Phonecards without a control number

Can't find a control number on the reverse of an optical BT Phonecard? Not all optical telephone cards have a control number on the reverse of the card. There is normally three explanations for a missing/no control number, these are:

1. Internal factory and Test Cards
2. Proof and dummy cards
3. Control number not printed in error

Please note: BT Phonecards that use embedded micro chip technology (as pictured right) don't have a control number, instead these cards have batch numbers printed on the reverse.


1. Internal Factory and Test Cards

Internal factory, BSK adjusting and Test Cards are all examples of Landis & Gyr optical telephone cards that in most cases don't feature a control number on the reverse of the card. Instead the cards control number is printed or in some cases handwritten onto the front of the card.

Pictured below a British Telecom Test Card with control or serial number 018629 and beside that a Uberwachungs Karten (Monitoring Card) for Structure 7 (Great Britain) with hand written control BV-1. Both of the cards control numbers have been circled in red below.

Pictured above - Two examples of Landis and Gyr optical telephone cards with control numbers on the front of the card, rather than the reverse.


2. Proof and Dummy cards

Proof cards were produced to enable customers to see their card/design, before the final print run was produced. Proof cards were printed in a limited quantity, often as low as just one card. These cards are usually encoded, but more often than not, do not include a control number on the reverse. So in theory, at least one example of all cards may exist without a control number.

An example of a proof card is the Persil BT Phonecard pictured below (left), some 20 of these proof cards were produced, before the card design was rejected. The card was rejected because the printing of the word 'Persil automatic' in red/green letters at the bottom right hand corner blended too much into the background. An amend was made, placing a white box under the word 'Persil automatic' and some 630,990 cards produced - as pictured below on the left.

Pictured above - Spot the difference - the card on the left is a dummy of which just 20 were produced, while the card on the right is one of some 630,990 copies.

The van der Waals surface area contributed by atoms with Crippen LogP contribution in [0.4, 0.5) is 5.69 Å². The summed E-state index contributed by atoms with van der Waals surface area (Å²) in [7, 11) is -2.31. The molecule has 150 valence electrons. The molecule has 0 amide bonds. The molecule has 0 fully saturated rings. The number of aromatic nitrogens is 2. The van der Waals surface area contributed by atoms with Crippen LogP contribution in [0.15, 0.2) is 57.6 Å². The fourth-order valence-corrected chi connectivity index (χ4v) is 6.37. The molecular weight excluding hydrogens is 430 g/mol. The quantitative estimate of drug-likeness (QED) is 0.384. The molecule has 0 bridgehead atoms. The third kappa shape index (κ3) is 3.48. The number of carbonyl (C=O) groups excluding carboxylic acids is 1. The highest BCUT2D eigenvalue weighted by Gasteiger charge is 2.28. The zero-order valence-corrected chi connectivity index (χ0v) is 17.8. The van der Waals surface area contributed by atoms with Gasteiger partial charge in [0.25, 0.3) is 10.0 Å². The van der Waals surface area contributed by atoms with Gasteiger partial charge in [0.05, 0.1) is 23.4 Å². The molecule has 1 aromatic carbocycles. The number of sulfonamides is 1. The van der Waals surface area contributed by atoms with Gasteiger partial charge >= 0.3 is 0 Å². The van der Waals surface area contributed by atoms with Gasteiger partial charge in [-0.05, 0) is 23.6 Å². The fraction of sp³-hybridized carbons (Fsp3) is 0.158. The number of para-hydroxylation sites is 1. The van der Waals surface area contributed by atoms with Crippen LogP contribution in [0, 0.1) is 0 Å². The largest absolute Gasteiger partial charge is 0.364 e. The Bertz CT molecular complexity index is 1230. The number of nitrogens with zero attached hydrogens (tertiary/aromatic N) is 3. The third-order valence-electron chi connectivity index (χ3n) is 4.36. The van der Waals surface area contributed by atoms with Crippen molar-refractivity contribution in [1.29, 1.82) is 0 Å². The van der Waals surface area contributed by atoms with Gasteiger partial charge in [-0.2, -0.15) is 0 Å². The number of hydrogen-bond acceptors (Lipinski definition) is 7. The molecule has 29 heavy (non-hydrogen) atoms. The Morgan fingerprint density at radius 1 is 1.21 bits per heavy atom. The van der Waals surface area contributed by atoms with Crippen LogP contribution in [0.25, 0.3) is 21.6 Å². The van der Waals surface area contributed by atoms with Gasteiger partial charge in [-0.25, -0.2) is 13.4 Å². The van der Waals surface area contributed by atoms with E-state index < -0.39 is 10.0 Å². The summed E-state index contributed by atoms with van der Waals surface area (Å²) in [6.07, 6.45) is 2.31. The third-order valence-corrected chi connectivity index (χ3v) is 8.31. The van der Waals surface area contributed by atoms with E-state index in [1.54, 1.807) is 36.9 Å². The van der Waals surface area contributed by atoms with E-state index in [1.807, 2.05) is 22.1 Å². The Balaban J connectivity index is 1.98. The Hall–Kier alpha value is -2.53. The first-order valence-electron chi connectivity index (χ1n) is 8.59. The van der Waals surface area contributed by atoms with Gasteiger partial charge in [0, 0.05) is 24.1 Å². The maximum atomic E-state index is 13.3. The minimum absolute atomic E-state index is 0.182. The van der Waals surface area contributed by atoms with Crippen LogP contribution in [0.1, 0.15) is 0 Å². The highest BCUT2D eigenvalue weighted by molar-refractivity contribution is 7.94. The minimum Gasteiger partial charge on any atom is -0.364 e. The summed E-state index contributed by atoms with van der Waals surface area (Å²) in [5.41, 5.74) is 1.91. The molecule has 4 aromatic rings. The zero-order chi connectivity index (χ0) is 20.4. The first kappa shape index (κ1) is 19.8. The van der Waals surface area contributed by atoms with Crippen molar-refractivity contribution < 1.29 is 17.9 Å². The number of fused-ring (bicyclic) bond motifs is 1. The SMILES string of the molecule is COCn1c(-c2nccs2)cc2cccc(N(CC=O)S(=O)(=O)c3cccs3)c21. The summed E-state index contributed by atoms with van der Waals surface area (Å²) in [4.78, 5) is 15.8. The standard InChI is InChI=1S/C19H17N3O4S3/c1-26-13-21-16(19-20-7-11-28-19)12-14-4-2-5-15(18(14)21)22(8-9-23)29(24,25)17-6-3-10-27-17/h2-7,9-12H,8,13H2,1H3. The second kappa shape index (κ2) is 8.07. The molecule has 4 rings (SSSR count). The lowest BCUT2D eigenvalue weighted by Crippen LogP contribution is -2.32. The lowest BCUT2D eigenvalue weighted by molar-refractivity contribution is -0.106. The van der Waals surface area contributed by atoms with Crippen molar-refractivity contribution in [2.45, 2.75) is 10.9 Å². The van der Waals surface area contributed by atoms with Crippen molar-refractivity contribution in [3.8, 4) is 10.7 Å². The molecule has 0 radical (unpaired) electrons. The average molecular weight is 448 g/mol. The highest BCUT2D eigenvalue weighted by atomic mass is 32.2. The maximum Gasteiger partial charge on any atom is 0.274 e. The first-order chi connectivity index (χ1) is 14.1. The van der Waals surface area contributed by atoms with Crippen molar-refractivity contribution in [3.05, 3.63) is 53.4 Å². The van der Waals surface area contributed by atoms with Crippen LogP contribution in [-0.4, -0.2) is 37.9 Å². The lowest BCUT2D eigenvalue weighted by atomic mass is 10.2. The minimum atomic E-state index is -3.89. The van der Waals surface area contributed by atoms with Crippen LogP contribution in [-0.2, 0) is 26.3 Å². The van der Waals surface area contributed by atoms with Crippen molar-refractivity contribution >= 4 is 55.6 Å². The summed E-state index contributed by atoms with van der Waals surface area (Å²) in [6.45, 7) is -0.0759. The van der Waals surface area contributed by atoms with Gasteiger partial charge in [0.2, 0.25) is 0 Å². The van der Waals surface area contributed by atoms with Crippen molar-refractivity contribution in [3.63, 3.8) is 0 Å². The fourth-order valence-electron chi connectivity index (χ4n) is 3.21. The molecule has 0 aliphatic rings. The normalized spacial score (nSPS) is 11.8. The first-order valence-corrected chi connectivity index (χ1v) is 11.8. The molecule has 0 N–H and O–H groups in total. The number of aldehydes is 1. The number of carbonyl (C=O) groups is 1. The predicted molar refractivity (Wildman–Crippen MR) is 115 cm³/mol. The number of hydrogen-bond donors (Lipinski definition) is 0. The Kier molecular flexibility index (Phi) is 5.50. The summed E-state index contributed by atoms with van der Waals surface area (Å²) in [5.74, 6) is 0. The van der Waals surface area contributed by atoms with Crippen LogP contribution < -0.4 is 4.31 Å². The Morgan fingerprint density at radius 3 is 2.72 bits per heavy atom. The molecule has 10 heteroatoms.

Dummy cards were produced by Landis & Gyr to help showcase to British Telecom and other telecommunication companies from around the world, new printing procedures, etc.

An example of a dummy card produced by Landis & Gyr / Sodeco for British Telecom was a card handed out to delegates at the PTB Seminar, Bournemouth in 1987. The dummy card (pictured on the left, below) was not encoded and didn't feature a control number, was produced to showcase the (then) new four colour offset litho printing to create pictorial cards. The design was later used by BT for the Sir George Jefferson Visiting card (BGV002) - as pictured below on the left.

Pictured above - On the left - a uncoded dummy card showcasing Landis & Gyrs colour printing technique in 1987. On the right - the same card design was used on Sir George Jeffersons' business (telephone) card.


3. Control number not printed in error

Whilst these are generally rare, a large number and wide variety of Landis & Gyr optical BT Phonecards have been found over the years with a missing control number on the reverse. These range from early optical cards right through to the later issues in the mid-nineties.

In addition some of these 'no control' cards may also be proof cards, produced before the card's design was signed off and the Phonecard was actually commisioned.

BT Phonecards seen with no control number include:

‣BTA004 - Bird's Desserts - 10units - control number: missing
‣BTA008 - Castlemaine XXXX - 40units - control number: missing
‣BTA015 - Texas Homecare - 20units - control number: missing
‣BTA036 - London Regional Transport - 100units - control number: missing

‣BTC013 - Edinburgh International Festival - 40units - control number: missing
‣BTC013 - Winter 1989 Stag - 100units - control number: missing
‣BTC028 - Wildlife Appeal Red Squirrel - 100units - control number: missing
‣BTC031 - Christmas 1990 - 100units - control number: missing

‣BTD015 - 3rd Issue Phonecard definitive - 40units - control number: missing
‣BTD016 - 3rd Issue Phonecard definitive - 100units - control number: missing
‣BTD017 - 3rd Issue Phonecard definitive - 200units - control number: missing
‣BTD024 - 5th Issue Phonecard definitive - 20units - control number: missing
‣BTD026 - 5th Issue Phonecard definitive - 100units - control number: missing
‣BTD034 - 7th Issue Phonecard definitive - 100units - control number: missing
‣BTD041 - 8th Issue Phonecard definitive - 200units - control number: missing

Some older editions of the UK telephone card catalogues - namely 'Telephone cards of the world - Part 1 - Great Britain and Ireland', feature lists of cards where no control has been recorded for a particular card.

Along with discovering no control number on the reverse of a Landis and Gyr optical BT Phonecard, another rarity is the 999 control number. Read more about 999 control numbers.


Optical Phonecard Control Numbers: Further Reading

For further information about Landis & Gyr optical telephone card control numbers you may find the following links useful:

What is a Phonecard control number?
Phonecards with a '999' prefix control number
Phonecards with a 'split' control number
Phonecards with a 'shifted' control number


Do you have a optical BT Phonecard without a control number? I'd be keen to hear from you, please contact me and tell me more about the card, or better still, send over a photo or scan of both sides of the telephone card.

Plus if you are a collector and would like to contribute content, images or information to this page, please also contact me.


Last updated: 13th October 2016

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